Forbes calls it the “Supergrain of The Future” and the Food and Agricultural Organization of the UN (FOA) dedicated the entire year to it (2013 is literally “International Year of the Quinoa”). You know it’s trendy, you know it’s healthy, but you have no clue what the F it really is (a grain? a protein? rice? pasta?!) … or how to pronounce it.

  • What: Quinoa (pronounced KEEN-WAH) translates into “the mother grain” in the Incan language. It’s a grain-like crop with endless uses: the seeds (what we typically think of as quinoa) are a highly nutritional “superfood” that can be enjoyed on their own, used to make cereal, flour, soup and even alcohol! The leaves can be used for medical purposes, like treating wounds, pain and swelling.
  • Where: Grown in South America, specifically in Chile, Peru and Bolivia, quinoa has been a major food source for people of the Andes Mountains for over 5,000 years.
  • Nutritional info: There’s a reason quinoa is so hyped — it’s FILLED with nutrients. Not only is it packed with fiber (12 grams per 1 cup serving, over 4x the fiber in a cup of brown rice) and protein (24 grams per serving, 4x the protein in an egg), but it’s also a great source of vitamin E, folate, B vitamins, zinc, potassium phosphorous, magnesium, iron, calcium and antioxidants. The best part? It’s low in sodium, fat (cholesterol free!) and calories: 1 cup only has 222 calories and 4 grams of fat.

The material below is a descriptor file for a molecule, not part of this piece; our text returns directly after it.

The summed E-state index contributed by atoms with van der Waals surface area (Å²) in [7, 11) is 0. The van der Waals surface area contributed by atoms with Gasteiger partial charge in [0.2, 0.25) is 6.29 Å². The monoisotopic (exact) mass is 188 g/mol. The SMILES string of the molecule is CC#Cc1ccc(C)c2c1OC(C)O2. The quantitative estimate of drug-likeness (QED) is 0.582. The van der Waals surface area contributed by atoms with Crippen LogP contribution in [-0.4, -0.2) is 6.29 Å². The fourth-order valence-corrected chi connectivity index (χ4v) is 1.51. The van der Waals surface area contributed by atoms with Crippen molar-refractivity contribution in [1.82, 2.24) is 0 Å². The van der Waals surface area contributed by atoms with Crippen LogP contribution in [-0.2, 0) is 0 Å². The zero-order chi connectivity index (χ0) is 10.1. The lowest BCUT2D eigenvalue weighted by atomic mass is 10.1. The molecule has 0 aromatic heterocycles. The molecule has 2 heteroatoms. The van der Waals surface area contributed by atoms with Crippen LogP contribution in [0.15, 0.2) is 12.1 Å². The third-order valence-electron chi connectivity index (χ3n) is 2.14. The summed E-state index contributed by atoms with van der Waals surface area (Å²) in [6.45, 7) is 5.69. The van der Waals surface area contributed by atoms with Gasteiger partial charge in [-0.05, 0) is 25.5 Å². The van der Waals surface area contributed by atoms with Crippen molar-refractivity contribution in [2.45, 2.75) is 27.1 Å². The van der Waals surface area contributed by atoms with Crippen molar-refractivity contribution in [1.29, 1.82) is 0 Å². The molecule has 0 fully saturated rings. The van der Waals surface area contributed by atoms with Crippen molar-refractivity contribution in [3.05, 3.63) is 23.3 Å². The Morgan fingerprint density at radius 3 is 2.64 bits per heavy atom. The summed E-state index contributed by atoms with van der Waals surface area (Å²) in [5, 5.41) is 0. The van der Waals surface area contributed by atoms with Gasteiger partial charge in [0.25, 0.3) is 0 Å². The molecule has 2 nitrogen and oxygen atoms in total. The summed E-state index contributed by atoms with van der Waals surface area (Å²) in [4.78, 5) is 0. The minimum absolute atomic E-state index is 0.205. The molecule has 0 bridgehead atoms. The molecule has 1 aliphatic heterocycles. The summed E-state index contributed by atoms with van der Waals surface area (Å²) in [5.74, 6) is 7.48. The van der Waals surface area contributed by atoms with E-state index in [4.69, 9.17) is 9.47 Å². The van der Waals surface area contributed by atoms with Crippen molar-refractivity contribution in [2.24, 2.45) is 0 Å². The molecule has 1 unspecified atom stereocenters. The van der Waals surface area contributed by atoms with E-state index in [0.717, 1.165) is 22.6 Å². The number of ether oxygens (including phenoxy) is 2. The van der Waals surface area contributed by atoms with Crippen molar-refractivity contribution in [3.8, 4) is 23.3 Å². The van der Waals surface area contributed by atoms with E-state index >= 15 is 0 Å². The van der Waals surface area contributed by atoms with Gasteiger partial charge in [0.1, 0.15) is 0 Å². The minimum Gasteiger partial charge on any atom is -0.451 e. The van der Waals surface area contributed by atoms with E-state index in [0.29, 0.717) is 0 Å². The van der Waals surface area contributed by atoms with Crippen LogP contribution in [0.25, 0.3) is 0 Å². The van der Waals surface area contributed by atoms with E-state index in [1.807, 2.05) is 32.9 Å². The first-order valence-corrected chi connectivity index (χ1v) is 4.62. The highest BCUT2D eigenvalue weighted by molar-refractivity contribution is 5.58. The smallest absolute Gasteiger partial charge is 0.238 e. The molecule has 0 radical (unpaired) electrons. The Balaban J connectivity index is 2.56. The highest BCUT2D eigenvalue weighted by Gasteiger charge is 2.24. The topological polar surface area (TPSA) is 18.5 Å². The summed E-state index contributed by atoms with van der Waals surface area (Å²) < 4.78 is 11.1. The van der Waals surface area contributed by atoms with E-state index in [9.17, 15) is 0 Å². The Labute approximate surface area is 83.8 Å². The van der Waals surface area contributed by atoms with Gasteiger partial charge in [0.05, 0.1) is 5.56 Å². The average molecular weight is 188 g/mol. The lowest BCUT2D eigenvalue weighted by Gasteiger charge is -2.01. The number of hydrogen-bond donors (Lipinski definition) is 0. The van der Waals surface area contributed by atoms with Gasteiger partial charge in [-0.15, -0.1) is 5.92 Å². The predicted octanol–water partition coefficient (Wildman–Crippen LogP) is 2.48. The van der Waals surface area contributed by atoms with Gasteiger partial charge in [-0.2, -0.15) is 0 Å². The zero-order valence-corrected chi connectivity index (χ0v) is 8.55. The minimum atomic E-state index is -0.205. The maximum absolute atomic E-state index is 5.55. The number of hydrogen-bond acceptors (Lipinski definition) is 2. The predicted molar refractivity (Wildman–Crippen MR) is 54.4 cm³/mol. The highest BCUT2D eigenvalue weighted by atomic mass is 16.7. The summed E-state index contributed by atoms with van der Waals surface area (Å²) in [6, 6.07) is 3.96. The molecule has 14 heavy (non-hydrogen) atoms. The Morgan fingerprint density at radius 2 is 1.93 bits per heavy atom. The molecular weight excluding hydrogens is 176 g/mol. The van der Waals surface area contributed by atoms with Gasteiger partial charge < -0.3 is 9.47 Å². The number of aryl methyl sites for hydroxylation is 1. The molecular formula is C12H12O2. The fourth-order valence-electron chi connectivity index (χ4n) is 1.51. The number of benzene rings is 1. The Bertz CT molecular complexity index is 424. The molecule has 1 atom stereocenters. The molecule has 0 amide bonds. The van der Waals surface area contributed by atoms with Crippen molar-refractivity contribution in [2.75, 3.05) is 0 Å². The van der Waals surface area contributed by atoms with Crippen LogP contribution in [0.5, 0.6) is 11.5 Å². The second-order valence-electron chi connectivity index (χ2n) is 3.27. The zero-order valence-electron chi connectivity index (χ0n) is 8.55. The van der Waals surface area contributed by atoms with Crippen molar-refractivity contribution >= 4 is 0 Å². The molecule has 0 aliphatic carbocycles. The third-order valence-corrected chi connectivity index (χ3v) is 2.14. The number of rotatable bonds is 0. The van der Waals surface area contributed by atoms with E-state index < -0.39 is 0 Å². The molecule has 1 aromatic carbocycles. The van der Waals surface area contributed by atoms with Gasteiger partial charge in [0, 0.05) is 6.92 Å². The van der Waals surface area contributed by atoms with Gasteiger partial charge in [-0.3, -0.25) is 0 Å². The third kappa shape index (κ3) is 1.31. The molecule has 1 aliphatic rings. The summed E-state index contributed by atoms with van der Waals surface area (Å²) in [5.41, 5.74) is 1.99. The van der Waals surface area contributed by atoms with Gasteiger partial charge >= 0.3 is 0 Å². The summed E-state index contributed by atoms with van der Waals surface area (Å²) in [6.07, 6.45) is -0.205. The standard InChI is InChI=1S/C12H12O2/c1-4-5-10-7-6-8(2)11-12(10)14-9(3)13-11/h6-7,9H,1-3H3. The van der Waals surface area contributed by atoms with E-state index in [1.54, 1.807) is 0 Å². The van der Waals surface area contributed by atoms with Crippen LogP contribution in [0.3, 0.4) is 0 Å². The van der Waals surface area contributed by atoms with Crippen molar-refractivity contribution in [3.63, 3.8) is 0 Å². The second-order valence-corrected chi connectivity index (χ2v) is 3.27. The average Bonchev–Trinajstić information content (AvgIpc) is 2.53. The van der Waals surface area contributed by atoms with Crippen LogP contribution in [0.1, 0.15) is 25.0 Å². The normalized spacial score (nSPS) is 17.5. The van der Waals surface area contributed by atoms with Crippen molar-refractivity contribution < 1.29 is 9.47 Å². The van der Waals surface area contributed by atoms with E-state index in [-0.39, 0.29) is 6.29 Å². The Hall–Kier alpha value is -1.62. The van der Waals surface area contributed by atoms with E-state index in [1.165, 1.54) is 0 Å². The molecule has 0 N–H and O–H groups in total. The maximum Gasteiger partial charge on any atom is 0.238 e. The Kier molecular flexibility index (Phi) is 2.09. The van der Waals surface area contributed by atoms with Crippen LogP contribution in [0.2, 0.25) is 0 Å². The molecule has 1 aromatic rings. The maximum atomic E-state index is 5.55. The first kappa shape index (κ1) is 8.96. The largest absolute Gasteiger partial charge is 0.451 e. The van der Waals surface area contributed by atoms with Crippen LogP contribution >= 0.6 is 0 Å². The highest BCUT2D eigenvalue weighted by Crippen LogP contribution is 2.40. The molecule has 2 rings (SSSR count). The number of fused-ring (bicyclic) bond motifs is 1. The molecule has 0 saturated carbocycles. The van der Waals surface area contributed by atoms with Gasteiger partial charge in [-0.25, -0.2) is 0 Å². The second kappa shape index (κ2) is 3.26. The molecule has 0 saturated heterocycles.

• White vs. red: Purchasing quinoa can  be confusing because there’s over 1,800 varieties. Personally, I think white quinoa is the way to go: it’s fewer in calories and has twice the fiber as red. If you’re looking for something a little sweeter, choose red.

When it’s time to cook it, follow these guidelines:
1. Measure out 1 cup dry quinoa to make 3 cups cooked (economical!).

Photo by Alexandra Hayes

2. In a strainer, rinse quinoa in cold water to get rid of the bitter taste. Let dry for 3-4 minutes.

Photo by Alexandra Hayes

3. Before adding liquid and boiling, heat quinoa in a pan for 4-5 minutes. This evaporates the remaining water left in quinoa after rinsing and gives it a better texture, flavor and smell by warming its natural oils. Note: It’s a myth that quinoa can only be cooked in water. For more flavorful, fluffy quinoa replace water with chicken or vegetable broth.

4. Measure out liquid (2 cups per 1 cup quinoa) and bring to a boil in a big pot.

Photo by Alexandra Hayes

5. When liquid is boiling, turn down heat to a simmer, add quinoa, cover and cook for 15-20 mins until all liquid has evaporated and quinoa is fluffy and tender.